Promoting safer use of compressed gases
Bespoke training courses are helping staff and postgraduate students in the School of Chemistry to safely use and handle compressed gas cylinders and regulators.
Dr Andrew Goddard and Dr Mark Blitz designed the course following requests from colleagues and after health and safety inspections of research and teaching laboratories identified a need for general training in the area.
“The use of compressed gases is widespread in the School of Chemistry, but people might not be completely aware that they can represent a significant hazard, or know how to operate the equipment properly and how to spot faults at an early stage,” said Dr Goddard.
“Although written protocols exist for the use of gas cylinders and regulators and external training courses are available for training – at significant cost – very little opportunity existed for hands-on training in the School itself. Our aim was to provide effective practical training on all aspects of using compressed gases, including the cylinder itself, delivery to the experiment, identifying the risks and knowledge needed when inspecting cylinders, regulators and other control equipment, and being fully aware of current legislation and guidelines,” continued Dr Blitz.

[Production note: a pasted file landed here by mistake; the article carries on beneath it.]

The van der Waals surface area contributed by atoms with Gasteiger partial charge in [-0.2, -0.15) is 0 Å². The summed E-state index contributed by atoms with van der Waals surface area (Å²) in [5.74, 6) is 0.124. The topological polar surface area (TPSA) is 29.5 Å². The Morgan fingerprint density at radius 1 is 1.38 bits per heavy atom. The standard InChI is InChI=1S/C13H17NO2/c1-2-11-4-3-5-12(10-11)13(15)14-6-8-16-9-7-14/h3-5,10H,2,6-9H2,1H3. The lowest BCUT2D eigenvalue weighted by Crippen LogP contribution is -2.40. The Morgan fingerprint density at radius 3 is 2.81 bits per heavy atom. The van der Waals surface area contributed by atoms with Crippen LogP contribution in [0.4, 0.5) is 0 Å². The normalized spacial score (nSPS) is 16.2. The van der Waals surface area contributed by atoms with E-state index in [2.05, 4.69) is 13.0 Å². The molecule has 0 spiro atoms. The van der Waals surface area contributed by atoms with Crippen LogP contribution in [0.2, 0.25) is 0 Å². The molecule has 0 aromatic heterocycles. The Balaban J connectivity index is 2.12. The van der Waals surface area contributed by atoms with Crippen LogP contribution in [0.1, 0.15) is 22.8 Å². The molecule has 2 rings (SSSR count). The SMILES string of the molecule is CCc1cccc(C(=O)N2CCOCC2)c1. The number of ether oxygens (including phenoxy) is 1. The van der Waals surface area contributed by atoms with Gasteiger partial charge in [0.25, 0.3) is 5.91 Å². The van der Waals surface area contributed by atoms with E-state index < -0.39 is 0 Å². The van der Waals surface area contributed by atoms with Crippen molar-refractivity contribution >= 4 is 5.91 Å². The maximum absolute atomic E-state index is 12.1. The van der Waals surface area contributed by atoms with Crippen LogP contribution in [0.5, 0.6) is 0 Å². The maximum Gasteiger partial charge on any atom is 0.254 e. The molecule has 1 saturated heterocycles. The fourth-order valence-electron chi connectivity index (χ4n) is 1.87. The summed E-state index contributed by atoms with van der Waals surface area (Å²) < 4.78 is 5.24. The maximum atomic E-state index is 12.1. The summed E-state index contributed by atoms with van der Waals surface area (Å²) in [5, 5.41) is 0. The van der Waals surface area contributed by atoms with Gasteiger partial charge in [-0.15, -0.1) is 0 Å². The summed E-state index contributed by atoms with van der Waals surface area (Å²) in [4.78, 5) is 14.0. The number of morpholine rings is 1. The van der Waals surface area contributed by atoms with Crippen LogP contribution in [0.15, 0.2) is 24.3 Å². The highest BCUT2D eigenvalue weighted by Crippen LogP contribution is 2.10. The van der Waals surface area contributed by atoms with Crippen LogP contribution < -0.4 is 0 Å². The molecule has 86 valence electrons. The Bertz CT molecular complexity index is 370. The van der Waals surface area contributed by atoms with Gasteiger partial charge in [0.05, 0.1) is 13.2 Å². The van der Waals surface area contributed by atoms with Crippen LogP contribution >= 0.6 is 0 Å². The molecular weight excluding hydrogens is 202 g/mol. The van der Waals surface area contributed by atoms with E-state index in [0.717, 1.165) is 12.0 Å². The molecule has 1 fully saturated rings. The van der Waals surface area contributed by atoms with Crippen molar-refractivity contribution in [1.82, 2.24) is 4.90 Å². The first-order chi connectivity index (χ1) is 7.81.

The colleagues, with some input from the Health and Safety Committee, developed a bespoke training session. This included cutting open an old regulator to demonstrate how it worked, showing how faulty regulators can be recognised, an information session and hands-on laboratory training. The initial course received excellent feedback, and this training is now standard for incoming researchers.
The contribution to improved health and safety was recognised when Drs Goddard and Blitz received a Beacon of Good Practice award in the Vice-Chancellor’s Health and Safety Awards.
“Both Dr Goddard and Dr Blitz have considerable experience of using compressed gases, and the problems that can occur,” said Head of School Professor Dwayne Heard, who nominated them for the award. “Their technical skills enable them to do unusual things, for example showing a cross-section of a regulator, to illustrate exactly how things work. The result is far superior to just reading about it in a manual. This course can now be offered whenever necessary, without additional resources.”
“The use of compressed gases represents a significant hazard and hands-on training of this type significantly raised awareness and mitigates risk of accidents,” continued Gary Tideswell, Director of Wellbeing, Safety and Health. Lee Dewhurst, Head of Health and Safety, said: “The judges were particularly impressed by the way health and safety planning and preparation were incorporated into this training. By enabling staff to make informed decisions about using compressed gas, they have proved that Health and Safety is not a barrier to innovative work.”